And you thought this was over.
Minnesota Gov. Tim Pawlenty, a likely candidate for the 2012 Republican presidential nomination, said today there appears to be "credible" evidence of fraud in the 2008 Senate race between Al Franken (D) and the man he unseated, Norm Coleman (R). That contest wasn't decided until June of 2009, when after countless recounts and court battles Franken was declared the winner by 312 votes.
MinnPost.com quotes Pawlenty at the end of an appearance today on the Fox News Channel, where he was asked about reports of nearly 1,000 convicted felons voting illegally in the 2008 election. (The allegation initially came from a conservative group called Minnesota Majority.)
“There’s a group out here in Minnesota that’s investigated that,” Pawlenty said. “They seem to have found credible evidence that many felons who are not supposed to be voting actually voted in the Franken-Coleman election.”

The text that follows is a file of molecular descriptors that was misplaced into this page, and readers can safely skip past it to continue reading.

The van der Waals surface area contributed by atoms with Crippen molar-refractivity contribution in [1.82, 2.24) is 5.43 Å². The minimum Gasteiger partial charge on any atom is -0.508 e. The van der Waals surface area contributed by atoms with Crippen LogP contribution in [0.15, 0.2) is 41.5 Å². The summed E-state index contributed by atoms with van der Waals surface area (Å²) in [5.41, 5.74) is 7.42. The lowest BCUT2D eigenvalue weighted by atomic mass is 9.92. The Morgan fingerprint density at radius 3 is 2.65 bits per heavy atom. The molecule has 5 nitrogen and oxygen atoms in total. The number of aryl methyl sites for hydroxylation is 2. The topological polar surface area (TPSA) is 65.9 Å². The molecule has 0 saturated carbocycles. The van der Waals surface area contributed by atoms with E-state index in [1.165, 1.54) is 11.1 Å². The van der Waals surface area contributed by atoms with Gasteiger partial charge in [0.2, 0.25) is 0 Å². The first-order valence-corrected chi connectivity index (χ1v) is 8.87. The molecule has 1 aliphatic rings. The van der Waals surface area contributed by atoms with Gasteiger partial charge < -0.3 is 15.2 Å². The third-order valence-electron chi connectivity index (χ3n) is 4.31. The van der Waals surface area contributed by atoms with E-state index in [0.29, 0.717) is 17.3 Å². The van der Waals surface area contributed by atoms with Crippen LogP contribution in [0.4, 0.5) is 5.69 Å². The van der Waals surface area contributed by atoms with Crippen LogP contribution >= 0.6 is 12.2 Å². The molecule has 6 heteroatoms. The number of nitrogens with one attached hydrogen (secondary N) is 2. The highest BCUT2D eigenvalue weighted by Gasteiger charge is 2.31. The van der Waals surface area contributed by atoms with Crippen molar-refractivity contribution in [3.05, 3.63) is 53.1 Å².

He said he suspects that any illegally voting felons might have favored Franken, but hastened to add: "I don't know that."
But if true, he said, "it may have flipped the election."
Michael O'Brien, writing on The Hill's Blog Briefing Room, quotes Marc Elias, who handled Franken's legal team during the recount, as saying "that both Coleman and Franken’s attorneys brought forth all evidence in a process that was fully litigated before Franken was declared victor":
“Sen. Coleman was represented by some of the best lawyers there are in the country,” Elias said Wednesday. “At the end of that process, the lead lawyer for Sen. Coleman told the state Supreme Court that there was no evidence of persistent fraud in the election.”
O'Brien had a suggested explanation for Pawlenty's comments:
The aspersions toward Franken’s victory could be politically motivated for Pawlenty, a possible Republican candidate for president who will need to appeal to conservatives actively participating in the GOP’s primaries. Franken is a figure who’s generally reviled by many of those primary voters.